Market Categories and the Countries in Them
The global marketplace is divided into three types of market: developed, emerging, and frontier. The investable countries of the world are slotted into one of these categories. However, only 75 of the 192 countries of the United Nations are classified as developed or developing. The other 117 nations matter to the world but not necessarily to investors because they’re really small, really poor, or just not open to outside investors.
The list of emerging markets isn’t fixed. A country may well move from problems and poverty to frontier- and emerging-market status. It may take a decade or two — it may even take a revolution or the death of a dictator — but it could happen. Don’t you want to be there when it does?
In general, a developed market is one of the 33 nations that belong to the Organization for Economic Cooperation and Development, or OECD, and shown in the following list. These nations are usually thought of as fully developed countries that have demonstrated a commitment to democracy and a market economy as defined by the countries in North America and Western Europe that set the group up. The participants agree to collect and share information about their economies in order to develop new policies for themselves and to assist in the development of the rest of the world.
|Germany||New Zealand||United Kingdom|
The OECD’s Web site is a great research tool with a wealth of information on the economic state of the developed world.
Emerging markets aren’t quite fully developed but are making efforts toward developing further. These countries have some infrastructure, some stable government systems, strong human capital, and success with economic growth.
To be truly emerging, a country’s economic growth should be expanding beyond its borders. It should be producing enough goods that it can export products to other countries, becoming an active participant in global trade. It should have people who can take the jobs that local companies are creating. And it should be open to capital and investments from outside the country, whether by individuals, financial institutions, or multinational corporations.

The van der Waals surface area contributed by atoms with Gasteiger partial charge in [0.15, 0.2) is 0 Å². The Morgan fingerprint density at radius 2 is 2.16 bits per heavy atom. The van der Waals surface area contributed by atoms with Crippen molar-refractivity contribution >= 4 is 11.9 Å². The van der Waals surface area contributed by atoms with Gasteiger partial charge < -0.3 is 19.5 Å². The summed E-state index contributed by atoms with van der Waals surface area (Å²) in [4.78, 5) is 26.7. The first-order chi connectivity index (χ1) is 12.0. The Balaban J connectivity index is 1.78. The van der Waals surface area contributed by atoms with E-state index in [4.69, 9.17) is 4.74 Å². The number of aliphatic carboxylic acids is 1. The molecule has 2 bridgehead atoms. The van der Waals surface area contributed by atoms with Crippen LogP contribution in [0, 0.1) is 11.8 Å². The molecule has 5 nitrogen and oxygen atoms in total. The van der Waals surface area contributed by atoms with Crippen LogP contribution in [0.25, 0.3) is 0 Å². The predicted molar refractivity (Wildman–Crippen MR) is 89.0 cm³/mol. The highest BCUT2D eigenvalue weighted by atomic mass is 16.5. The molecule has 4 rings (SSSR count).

An emerging market needs to have a stock market so that investors can buy and sell securities.
One of the simplest ways to tell whether a market is emerging is to see if it appears in a financial index that tracks emerging markets, such as the MSCI Emerging Markets or the MSCI Frontier Markets index. MSCI Barra, one of the larger financial index and data firms, posts lists of emerging countries, which include those in the following list:
Frontier markets are a subset of emerging markets. These countries are in the earliest stage of development but do have a stock market and investable securities. Growth can be explosive, and the profit potential is enormous. That means the risk is high, too. If they have potential and if they have securities that investors can trade, though, they’re going to attract attention. These markets have exciting potential and are worth considering if you can handle the risk.
The countries in the following list are classified as frontier markets:
|Croatia||Mauritius||Trinidad and Tobago|
|Jamaica||Pakistan||United Arab Emirates|